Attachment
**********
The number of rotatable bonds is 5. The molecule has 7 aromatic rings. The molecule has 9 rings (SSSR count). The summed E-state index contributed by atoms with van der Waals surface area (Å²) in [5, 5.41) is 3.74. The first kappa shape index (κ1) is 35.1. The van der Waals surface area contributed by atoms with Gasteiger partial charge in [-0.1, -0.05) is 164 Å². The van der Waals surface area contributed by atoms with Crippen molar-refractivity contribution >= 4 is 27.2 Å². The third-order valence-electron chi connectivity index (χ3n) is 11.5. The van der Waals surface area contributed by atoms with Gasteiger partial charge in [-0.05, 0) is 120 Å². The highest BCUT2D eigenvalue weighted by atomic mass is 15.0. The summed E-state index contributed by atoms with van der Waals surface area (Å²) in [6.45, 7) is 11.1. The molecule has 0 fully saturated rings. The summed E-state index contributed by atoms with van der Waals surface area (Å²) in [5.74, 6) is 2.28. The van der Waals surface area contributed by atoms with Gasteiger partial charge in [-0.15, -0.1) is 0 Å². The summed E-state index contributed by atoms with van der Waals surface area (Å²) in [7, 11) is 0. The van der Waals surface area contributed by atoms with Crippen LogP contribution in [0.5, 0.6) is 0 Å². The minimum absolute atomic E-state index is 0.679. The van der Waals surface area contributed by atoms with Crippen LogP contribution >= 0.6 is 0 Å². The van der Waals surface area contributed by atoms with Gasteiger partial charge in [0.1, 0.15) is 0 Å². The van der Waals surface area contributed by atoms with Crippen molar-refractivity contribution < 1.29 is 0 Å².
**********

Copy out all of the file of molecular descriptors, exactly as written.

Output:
The number of rotatable bonds is 5. The molecule has 7 aromatic rings. The molecule has 9 rings (SSSR count). The summed E-state index contributed by atoms with van der Waals surface area (Å²) in [5, 5.41) is 3.74. The first kappa shape index (κ1) is 35.1. The van der Waals surface area contributed by atoms with Gasteiger partial charge in [-0.1, -0.05) is 164 Å². The van der Waals surface area contributed by atoms with Crippen molar-refractivity contribution >= 4 is 27.2 Å². The third-order valence-electron chi connectivity index (χ3n) is 11.5. The van der Waals surface area contributed by atoms with Gasteiger partial charge in [-0.05, 0) is 120 Å². The highest BCUT2D eigenvalue weighted by atomic mass is 15.0. The summed E-state index contributed by atoms with van der Waals surface area (Å²) in [6.45, 7) is 11.1. The molecule has 0 fully saturated rings. The summed E-state index contributed by atoms with van der Waals surface area (Å²) in [5.74, 6) is 2.28. The van der Waals surface area contributed by atoms with Gasteiger partial charge in [-0.15, -0.1) is 0 Å². The summed E-state index contributed by atoms with van der Waals surface area (Å²) in [7, 11) is 0. The van der Waals surface area contributed by atoms with Crippen LogP contribution in [0.5, 0.6) is 0 Å². The minimum absolute atomic E-state index is 0.679. The van der Waals surface area contributed by atoms with Crippen LogP contribution >= 0.6 is 0 Å². The van der Waals surface area contributed by atoms with Gasteiger partial charge in [0.1, 0.15) is 0 Å². The van der Waals surface area contributed by atoms with Crippen molar-refractivity contribution < 1.29 is 0 Å².